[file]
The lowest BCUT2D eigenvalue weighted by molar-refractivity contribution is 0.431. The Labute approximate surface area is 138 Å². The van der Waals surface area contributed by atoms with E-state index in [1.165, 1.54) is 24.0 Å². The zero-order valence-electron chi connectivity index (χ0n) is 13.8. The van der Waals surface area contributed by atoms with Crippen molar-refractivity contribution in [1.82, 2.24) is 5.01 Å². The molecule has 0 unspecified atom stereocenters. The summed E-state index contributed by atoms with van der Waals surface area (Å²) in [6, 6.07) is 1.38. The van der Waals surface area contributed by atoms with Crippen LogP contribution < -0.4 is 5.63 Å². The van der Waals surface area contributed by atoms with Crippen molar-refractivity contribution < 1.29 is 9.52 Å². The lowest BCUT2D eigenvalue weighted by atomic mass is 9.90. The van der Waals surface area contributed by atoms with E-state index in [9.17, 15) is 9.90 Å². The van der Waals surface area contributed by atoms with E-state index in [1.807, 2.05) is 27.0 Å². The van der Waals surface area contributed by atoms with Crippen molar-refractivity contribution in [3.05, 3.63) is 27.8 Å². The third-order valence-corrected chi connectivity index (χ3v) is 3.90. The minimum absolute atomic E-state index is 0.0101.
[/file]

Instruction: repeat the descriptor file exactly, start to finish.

The lowest BCUT2D eigenvalue weighted by molar-refractivity contribution is 0.431. The Labute approximate surface area is 138 Å². The van der Waals surface area contributed by atoms with E-state index in [1.165, 1.54) is 24.0 Å². The zero-order valence-electron chi connectivity index (χ0n) is 13.8. The van der Waals surface area contributed by atoms with Crippen molar-refractivity contribution in [1.82, 2.24) is 5.01 Å². The molecule has 0 unspecified atom stereocenters. The summed E-state index contributed by atoms with van der Waals surface area (Å²) in [6, 6.07) is 1.38. The van der Waals surface area contributed by atoms with Crippen LogP contribution < -0.4 is 5.63 Å². The van der Waals surface area contributed by atoms with Crippen molar-refractivity contribution < 1.29 is 9.52 Å². The lowest BCUT2D eigenvalue weighted by atomic mass is 9.90. The van der Waals surface area contributed by atoms with E-state index in [9.17, 15) is 9.90 Å². The van der Waals surface area contributed by atoms with E-state index in [1.807, 2.05) is 27.0 Å². The van der Waals surface area contributed by atoms with Crippen molar-refractivity contribution in [3.05, 3.63) is 27.8 Å². The third-order valence-corrected chi connectivity index (χ3v) is 3.90. The minimum absolute atomic E-state index is 0.0101.